But for the offensive litigation, there would not have been any way of getting this information into the public consciousness.

The courts are a powerful way to obtain and disseminate information—even when they are not on your side. It is not an accident that most of our archives and records from the past are courtroom or juridical proceedings. The court scribes are the ones who kept the best records throughout history. The court clerks have always been the most fastidious memorializers.

We see this today throughout the legal field—whether it is intentionally radical, progressive, or even purely commercial litigation. So, for instance, the lawyers for Dominion Voter Systems (the folks who make the voting machines) sued Fox News for defamation, on the theory that Fox knowingly broadcast lies about the Dominion machines that financially harmed the company. Thanks to that litigation—and that litigation alone—we now have a treasure trove of emails and texts by Tucker Carlson, Sean Hannity, Laura Ingraham, and others, that documents their utter hypocrisy and fraud. Based on that discovery, the New York Times just reported the following exchange of texts between Fox newscasters, all obtained by Dominion in discovery:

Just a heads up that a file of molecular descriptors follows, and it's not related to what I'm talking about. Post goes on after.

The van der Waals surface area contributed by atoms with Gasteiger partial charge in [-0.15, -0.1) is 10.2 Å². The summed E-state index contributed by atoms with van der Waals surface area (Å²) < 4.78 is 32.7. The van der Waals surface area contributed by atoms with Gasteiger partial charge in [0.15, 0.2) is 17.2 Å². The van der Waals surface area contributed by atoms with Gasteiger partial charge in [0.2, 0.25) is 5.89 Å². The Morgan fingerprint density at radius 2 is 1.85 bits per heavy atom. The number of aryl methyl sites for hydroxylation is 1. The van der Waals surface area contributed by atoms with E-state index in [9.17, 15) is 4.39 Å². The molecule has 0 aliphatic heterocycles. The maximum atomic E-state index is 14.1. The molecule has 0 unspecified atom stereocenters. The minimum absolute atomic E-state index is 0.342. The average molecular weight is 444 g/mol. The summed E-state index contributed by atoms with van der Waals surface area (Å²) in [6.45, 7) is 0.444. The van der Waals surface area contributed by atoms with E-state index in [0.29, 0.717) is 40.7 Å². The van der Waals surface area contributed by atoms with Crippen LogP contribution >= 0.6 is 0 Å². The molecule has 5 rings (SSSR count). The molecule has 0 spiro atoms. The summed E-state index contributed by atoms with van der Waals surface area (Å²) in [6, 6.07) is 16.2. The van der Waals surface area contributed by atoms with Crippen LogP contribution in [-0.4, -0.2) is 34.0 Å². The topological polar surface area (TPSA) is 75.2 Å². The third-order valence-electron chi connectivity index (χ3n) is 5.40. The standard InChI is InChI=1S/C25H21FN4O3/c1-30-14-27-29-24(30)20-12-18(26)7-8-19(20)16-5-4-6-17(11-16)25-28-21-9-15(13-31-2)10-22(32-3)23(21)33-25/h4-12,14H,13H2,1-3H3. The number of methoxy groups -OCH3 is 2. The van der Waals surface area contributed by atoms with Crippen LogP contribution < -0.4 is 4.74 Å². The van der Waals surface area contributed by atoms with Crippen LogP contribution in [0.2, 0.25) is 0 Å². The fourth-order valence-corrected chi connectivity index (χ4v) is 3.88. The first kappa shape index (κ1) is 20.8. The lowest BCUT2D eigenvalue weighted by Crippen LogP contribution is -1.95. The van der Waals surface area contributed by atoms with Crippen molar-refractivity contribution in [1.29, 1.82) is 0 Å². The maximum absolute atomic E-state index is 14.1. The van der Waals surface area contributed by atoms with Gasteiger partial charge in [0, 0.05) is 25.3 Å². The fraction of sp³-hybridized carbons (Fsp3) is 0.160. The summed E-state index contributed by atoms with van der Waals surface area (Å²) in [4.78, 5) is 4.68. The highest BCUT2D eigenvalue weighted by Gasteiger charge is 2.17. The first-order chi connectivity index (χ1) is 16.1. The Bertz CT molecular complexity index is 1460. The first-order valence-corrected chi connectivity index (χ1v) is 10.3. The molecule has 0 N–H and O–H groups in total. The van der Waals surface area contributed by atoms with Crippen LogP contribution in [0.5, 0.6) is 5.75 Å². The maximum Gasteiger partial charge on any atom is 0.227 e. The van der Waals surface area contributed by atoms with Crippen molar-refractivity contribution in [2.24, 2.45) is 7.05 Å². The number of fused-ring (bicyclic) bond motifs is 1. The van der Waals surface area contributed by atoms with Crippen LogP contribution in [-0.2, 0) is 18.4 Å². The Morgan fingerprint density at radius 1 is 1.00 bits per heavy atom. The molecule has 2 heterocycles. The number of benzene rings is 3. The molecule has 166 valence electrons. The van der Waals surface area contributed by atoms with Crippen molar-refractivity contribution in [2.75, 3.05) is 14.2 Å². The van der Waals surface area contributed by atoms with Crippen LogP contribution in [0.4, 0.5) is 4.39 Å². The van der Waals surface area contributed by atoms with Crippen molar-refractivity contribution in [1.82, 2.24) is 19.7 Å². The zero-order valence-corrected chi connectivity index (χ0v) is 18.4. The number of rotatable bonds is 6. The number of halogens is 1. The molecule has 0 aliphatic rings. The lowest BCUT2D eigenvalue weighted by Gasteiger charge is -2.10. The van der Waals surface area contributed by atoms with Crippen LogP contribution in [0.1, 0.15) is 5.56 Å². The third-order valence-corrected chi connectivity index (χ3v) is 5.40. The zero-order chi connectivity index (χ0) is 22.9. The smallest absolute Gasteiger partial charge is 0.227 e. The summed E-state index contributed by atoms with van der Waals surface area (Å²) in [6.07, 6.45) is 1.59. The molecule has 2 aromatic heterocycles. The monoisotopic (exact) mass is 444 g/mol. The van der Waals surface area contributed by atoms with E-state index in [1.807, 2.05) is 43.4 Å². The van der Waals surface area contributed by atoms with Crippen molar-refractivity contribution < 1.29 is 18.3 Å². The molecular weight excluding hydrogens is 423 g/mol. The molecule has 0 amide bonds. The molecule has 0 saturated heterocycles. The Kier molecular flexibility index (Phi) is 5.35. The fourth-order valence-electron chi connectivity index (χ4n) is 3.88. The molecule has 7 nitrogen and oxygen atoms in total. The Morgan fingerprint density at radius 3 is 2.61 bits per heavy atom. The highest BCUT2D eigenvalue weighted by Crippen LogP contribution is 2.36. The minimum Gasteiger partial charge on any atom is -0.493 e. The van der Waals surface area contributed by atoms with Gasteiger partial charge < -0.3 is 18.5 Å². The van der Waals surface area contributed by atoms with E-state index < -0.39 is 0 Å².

TUCKER CARLSON: “Sidney Powell is lying by the way. I caught her. It’s insane.”

LAURA INGRAHAM: “Sidney is a complete nut. No one will work with her. Ditto with Rudy.”

TUCKER CARLSON: “Our viewers are good people and they believe it.”

Here is another gem that was revealed in the litigation discovery:

On Nov. 12, in a text chain with Ms. Ingraham and Mr. Hannity, Mr. Carlson pointed to a tweet in which a Fox reporter, Jacqui Heinrich, fact-checked a tweet from Mr. Trump referring to Fox broadcasts and said there was no evidence of voter fraud from Dominion.

“Please get her fired,” Mr. Carlson said. He added: “It needs to stop immediately, like tonight. It’s measurably hurting the company. The stock price is down. Not a joke.” Ms. Heinrich had deleted her tweet by the next morning.

These are the kinds of revelations that can be obtained in litigation that would be hard to find otherwise (legally that is) and broadcast.

The art of rebellious lawyering in the courts is to turn the shield of defensive law into the sword of movement work.